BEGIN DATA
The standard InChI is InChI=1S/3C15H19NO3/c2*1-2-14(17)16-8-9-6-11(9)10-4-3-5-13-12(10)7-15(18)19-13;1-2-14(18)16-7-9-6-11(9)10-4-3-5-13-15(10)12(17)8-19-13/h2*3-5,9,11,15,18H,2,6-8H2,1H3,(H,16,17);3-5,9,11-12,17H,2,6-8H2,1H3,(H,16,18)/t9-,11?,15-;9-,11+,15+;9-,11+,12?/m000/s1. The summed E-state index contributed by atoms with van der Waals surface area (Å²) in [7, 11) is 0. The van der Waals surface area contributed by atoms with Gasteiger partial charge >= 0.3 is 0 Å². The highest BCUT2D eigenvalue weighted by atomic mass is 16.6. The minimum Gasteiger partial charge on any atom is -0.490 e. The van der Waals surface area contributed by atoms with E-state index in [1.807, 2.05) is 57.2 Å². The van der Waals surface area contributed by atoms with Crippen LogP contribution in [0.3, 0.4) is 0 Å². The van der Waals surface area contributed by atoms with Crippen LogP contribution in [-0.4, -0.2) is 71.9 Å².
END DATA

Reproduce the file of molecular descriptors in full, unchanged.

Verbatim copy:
The standard InChI is InChI=1S/3C15H19NO3/c2*1-2-14(17)16-8-9-6-11(9)10-4-3-5-13-12(10)7-15(18)19-13;1-2-14(18)16-7-9-6-11(9)10-4-3-5-13-15(10)12(17)8-19-13/h2*3-5,9,11,15,18H,2,6-8H2,1H3,(H,16,17);3-5,9,11-12,17H,2,6-8H2,1H3,(H,16,18)/t9-,11?,15-;9-,11+,15+;9-,11+,12?/m000/s1. The summed E-state index contributed by atoms with van der Waals surface area (Å²) in [7, 11) is 0. The van der Waals surface area contributed by atoms with Gasteiger partial charge >= 0.3 is 0 Å². The highest BCUT2D eigenvalue weighted by atomic mass is 16.6. The minimum Gasteiger partial charge on any atom is -0.490 e. The van der Waals surface area contributed by atoms with E-state index in [1.807, 2.05) is 57.2 Å². The van der Waals surface area contributed by atoms with Crippen LogP contribution in [0.3, 0.4) is 0 Å². The van der Waals surface area contributed by atoms with Crippen LogP contribution in [-0.4, -0.2) is 71.9 Å².